Excerpts 12/03/2004


Races of Destiny
By David Noonan, Eric Cagle, and Aaron Rosenberg



In most D&D worlds, human societies dominate much of the map, and human culture is standard by which other cultures are described. Despite other races' unusual powers and long histories, it is humanity and its related races that seem poised to control the future. This book focuses on these races whose destiny, for good or ill, is tied to the fate of the human empires of your world: humans, races that have some human blood within their veins, races that were once fully human, and the panoply of strange races that either live peacefully among humans or have successfully infiltrated human society. Players will find new feats, spells, and prestige classes for their characters -- and a new race that may be inspiration for the next character they create. DMs will find a wealth of building blocks for adventures. Whether you're looking for an oddball race to play or your players' next archenemy, you'll find something useful here.

Chapter 7: Magic

As social creatures, the races of destiny create spells that focus on community life. Those aware of their special role in the world also craft unique magic that can reshape the flow of fate itself. The following spells and magic items offer new choices for spellcasters and nonspellcasters alike.

Swift and Immediate Actions

The Miniatures Handbook introduced the concept of a new action type: the swift action. Likewise, the Expanded Psionics Handbook introduced another new action type: the immediate action. These two game concepts are not restricted to miniatures play or psionics and can be utilized in a regular D&D roleplaying game. Some of the feats, spells, or items in Races of Destiny and future Dungeons & Dragons supplements use these concepts. A description of how they work follows.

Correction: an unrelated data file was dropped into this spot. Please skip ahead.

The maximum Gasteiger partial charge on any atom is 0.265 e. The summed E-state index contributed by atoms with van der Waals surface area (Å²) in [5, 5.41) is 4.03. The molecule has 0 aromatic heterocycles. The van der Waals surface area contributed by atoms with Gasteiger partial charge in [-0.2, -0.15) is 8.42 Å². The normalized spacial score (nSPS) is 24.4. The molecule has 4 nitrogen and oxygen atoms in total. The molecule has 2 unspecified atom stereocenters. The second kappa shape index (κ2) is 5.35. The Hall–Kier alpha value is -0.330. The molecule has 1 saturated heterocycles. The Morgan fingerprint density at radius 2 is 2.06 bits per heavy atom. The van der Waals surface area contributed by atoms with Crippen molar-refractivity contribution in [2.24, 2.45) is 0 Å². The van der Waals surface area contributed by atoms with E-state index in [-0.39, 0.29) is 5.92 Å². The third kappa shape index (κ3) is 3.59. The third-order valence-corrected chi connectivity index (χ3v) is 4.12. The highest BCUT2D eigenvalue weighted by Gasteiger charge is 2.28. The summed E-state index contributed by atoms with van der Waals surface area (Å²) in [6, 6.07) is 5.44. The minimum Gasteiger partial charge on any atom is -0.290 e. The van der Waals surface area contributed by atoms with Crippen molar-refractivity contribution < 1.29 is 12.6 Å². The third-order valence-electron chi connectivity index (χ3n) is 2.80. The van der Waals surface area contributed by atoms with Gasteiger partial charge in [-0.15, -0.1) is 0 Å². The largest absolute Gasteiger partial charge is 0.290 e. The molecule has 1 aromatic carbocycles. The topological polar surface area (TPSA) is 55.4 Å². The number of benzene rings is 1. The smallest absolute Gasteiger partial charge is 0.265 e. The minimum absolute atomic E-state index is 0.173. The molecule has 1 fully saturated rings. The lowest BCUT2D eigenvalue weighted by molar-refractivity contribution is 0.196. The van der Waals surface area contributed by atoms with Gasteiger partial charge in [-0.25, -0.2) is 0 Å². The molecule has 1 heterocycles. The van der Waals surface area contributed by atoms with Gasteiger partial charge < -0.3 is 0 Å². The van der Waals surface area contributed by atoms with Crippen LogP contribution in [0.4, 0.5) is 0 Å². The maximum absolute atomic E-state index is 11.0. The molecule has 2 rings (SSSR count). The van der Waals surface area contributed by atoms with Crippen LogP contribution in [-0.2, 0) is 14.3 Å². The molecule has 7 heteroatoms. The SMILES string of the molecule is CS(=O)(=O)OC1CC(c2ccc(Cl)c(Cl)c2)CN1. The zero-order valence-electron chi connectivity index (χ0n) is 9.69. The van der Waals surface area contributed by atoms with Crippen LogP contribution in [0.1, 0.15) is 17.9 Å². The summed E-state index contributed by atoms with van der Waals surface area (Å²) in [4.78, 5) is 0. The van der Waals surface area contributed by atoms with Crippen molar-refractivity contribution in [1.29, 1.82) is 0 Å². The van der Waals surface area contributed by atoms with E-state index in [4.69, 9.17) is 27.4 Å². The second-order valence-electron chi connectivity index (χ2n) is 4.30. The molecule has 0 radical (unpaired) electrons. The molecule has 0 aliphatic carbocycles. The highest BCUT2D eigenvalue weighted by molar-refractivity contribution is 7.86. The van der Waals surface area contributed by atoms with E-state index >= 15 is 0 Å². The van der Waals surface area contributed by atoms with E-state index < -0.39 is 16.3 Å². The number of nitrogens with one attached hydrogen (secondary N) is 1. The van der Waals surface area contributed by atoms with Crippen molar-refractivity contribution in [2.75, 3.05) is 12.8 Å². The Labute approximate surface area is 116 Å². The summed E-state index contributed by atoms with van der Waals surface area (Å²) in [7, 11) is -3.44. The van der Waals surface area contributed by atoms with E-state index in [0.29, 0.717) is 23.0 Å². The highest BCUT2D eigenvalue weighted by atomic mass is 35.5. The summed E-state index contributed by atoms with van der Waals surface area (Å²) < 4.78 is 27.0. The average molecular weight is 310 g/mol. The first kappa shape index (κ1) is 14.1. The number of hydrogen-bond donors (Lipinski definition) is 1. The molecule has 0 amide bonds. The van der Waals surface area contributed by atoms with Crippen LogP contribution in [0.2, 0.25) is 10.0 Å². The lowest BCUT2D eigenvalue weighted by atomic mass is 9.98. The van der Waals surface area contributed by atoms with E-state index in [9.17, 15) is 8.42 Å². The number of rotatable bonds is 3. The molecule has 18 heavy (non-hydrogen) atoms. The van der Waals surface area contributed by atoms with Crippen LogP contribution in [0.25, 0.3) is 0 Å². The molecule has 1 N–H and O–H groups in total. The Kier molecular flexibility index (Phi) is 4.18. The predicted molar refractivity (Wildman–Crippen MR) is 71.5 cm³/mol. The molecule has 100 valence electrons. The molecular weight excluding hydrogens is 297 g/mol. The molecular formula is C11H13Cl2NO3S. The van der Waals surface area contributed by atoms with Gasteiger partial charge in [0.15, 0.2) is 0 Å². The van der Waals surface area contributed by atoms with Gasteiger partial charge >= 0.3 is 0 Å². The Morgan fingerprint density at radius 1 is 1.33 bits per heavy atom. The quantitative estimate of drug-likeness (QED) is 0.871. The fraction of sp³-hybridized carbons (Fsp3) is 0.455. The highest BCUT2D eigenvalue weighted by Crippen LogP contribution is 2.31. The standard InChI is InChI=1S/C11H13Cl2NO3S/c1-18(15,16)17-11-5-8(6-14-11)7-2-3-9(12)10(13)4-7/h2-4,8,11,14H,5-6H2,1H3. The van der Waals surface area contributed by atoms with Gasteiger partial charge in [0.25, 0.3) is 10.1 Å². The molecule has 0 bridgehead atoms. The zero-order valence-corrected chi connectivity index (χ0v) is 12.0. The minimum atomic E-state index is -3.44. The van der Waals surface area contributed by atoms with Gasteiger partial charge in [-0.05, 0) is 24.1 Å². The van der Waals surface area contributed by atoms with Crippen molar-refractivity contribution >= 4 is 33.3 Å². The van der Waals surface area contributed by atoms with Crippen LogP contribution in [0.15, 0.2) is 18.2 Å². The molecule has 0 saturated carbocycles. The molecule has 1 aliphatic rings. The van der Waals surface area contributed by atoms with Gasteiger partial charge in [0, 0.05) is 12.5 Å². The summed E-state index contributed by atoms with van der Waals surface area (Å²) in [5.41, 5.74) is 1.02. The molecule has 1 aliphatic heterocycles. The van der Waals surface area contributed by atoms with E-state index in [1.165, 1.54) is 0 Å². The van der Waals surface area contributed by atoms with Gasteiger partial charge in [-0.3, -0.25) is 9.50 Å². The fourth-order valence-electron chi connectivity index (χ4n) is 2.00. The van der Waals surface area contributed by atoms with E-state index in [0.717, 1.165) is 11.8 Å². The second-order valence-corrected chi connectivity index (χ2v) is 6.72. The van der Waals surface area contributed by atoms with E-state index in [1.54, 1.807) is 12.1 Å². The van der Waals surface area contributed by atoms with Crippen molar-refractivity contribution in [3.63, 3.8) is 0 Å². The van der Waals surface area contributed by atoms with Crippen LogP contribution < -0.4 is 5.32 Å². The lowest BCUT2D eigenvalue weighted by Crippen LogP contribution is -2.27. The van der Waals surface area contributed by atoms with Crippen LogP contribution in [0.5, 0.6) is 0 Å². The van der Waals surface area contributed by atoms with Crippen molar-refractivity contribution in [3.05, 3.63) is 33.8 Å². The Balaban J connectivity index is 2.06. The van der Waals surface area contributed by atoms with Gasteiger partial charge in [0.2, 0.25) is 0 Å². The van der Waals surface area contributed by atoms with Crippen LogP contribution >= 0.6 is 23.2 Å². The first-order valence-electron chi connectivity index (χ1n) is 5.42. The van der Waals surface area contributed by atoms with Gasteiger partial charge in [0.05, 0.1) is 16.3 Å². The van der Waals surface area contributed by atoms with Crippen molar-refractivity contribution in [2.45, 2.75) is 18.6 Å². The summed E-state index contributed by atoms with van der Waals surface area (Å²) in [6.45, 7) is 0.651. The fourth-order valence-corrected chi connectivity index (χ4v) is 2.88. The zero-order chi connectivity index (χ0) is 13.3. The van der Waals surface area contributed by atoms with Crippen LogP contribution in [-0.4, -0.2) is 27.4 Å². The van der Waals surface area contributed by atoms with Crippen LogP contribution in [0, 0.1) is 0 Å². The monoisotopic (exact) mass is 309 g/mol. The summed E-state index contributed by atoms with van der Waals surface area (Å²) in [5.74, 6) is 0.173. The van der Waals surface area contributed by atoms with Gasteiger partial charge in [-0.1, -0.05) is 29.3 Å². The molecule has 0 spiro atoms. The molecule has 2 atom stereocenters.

Swift Action: A swift action consumes a very small amount of time, but represents a larger expenditure of effort and energy than a free action. You can perform one swift action per turn without affecting your ability to perform other actions. In that regard, a swift action is like a free action. However, you can perform only a single swift action per turn, regardless of what other actions you take. You can take a swift action any time you would normally be allowed to take a free action. Swift actions usually involve spellcasting or the activation of magic items; many characters (especially those who don't cast spells) never have an opportunity to take a swift action.

Casting a quickened spell is a swift action (instead of a free action, as stated in the Quicken Spell feat description in the Player's Handbook). In addition, casting any spell with a casting time of 1 swift action (such as choose destiny) is a swift action.

Casting a spell with a casting time of 1 swift action does not provoke attacks of opportunity.

Immediate Action: Much like a swift action, an immediate action consumes a very small amount of time, but represents a larger expenditure of effort and energy than a free action. However, unlike a swift action, an immediate action can be performed at any time -- even if it's not your turn. Casting feather fall is an immediate action (instead of a free action, as stated in the spell description in the Player's Handbook), since the spell can be cast at any time.

Using an immediate action on your turn is the same as using a swift action, and counts as your swift action for that turn. You cannot use another immediate action or a swift action until after your next turn if you have used an immediate action when it is not currently your turn (effectively, using an immediate action before your turn is equivalent to using your swift action for the coming turn). You also cannot use an immediate action if you are flat-footed.

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